The Northern Mockingbird, a year-round resident throughout most of its range, is renowned for its complex, ebullient, mimicking song and for its pugnacious defense of territory, nest, and young. An omnivore, this species eats a wide variety of fruit and insects, favoring habitats such as park and cultivated lands, second growth at low elevations, and suburbs, where it commonly forages for insects on mowed lawns. Although this mockingbird has recently declined in the southern part of its range, it has expanded northward during the past century, a trend likely to continue as suburbs and areas of second growth spread.
Both male and female mockingbirds sing, unmated males at night. Amale's repertoire often contains more than 150 distinct song types which change during its adult life and may increase in number with age. Songs are acquired through imitating the calls and songs of other birds, the vocalizations of non-avian species, mechanical sounds, and the sounds of other mockingbirds.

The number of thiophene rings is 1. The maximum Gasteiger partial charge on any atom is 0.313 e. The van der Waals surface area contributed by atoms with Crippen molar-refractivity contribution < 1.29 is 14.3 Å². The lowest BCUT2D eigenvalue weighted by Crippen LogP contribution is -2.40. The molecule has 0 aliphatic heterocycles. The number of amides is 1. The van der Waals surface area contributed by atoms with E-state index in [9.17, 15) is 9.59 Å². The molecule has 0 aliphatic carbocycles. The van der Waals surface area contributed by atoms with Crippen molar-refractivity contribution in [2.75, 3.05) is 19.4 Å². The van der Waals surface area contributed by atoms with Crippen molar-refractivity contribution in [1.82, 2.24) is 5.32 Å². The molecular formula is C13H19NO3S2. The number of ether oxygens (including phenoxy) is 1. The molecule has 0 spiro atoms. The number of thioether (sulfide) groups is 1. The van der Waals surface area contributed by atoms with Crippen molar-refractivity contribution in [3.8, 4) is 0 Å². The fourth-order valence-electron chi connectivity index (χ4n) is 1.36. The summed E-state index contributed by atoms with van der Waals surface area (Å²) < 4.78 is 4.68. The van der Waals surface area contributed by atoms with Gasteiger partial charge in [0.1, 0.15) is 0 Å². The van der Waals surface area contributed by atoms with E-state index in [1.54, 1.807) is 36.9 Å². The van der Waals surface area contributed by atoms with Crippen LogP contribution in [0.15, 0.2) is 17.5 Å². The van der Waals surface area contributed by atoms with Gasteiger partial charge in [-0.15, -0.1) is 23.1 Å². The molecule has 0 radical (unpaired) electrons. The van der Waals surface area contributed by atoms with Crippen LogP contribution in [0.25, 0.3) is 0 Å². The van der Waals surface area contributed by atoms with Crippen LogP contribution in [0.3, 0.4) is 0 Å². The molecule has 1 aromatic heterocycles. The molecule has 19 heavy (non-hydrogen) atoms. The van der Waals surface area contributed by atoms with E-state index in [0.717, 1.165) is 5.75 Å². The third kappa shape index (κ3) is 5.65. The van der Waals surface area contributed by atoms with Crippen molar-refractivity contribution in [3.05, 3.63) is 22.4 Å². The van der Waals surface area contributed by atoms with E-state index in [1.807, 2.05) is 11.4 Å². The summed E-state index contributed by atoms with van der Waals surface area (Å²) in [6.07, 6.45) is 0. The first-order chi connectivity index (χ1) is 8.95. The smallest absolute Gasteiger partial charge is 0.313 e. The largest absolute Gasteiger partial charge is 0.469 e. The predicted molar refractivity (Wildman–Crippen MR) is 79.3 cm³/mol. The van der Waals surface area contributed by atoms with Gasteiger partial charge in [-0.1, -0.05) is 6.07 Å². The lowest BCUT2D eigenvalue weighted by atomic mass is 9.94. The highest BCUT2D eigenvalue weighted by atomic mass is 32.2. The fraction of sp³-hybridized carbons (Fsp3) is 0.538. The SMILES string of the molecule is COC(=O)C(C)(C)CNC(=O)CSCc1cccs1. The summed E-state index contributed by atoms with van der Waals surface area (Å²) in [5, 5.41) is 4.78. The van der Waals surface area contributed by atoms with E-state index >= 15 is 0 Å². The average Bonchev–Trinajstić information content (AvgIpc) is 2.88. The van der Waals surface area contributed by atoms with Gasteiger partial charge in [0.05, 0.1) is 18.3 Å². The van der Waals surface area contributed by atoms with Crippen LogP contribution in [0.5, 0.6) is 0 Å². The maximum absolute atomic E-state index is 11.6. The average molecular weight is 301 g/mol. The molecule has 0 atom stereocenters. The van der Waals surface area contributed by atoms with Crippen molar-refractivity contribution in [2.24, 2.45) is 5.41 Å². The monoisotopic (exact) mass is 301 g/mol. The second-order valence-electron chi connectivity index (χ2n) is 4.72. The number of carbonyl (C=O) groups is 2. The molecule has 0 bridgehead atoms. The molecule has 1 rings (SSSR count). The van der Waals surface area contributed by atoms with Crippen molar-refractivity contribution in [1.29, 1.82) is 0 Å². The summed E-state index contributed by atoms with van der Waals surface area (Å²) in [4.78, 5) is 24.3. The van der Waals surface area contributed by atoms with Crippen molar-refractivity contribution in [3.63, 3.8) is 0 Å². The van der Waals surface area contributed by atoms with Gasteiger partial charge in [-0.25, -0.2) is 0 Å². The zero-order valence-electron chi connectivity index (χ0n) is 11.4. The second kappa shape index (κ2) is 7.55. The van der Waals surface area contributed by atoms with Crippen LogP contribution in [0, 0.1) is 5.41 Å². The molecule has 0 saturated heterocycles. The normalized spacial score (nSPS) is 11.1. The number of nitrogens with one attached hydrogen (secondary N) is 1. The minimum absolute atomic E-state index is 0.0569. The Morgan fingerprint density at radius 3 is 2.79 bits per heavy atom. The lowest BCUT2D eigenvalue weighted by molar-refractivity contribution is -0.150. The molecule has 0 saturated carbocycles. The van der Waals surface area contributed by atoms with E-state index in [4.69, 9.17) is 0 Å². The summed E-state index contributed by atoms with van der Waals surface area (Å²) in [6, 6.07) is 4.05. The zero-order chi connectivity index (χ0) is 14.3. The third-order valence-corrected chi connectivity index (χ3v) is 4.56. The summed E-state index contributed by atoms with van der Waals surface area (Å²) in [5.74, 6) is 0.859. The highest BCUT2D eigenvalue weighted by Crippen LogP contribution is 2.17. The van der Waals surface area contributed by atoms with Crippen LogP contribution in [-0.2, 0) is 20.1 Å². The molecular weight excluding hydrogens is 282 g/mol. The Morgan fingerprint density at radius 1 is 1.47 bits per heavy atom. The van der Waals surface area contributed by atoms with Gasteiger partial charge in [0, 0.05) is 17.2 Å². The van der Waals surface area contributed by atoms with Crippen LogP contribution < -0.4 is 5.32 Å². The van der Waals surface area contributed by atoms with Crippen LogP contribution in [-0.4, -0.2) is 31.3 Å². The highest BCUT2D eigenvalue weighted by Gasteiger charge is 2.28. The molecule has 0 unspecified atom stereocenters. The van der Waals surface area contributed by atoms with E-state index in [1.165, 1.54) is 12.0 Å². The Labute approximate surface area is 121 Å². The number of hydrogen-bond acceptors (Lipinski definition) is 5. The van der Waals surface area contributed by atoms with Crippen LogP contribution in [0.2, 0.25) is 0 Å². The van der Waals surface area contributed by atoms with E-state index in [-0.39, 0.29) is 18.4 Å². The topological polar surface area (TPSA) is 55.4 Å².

Northern Mockingbirds typically pair monogamously, but bigamous and polyandrous matings do occur. Some adults may spend the entire year as a pairon a single territory, while others establish distinct breeding and wintering territories.
During their first winter, mockingbirds either set up their own territory or move around together in flocks. The causes of these differences in social organization are unknown. Parental care is shared more or less equally by the sexes, although females perform all incubation and nearly all brooding of young nestlings. Mockingbirds overlap successive nesting attempts, and their temporal division of labor allows them to produce up to four broods each breeding season. Because they are numerous, geographically widespread, conspicuous in their activities, and complex singers, mockingbirds have proven an excellent species for behavioral studies.
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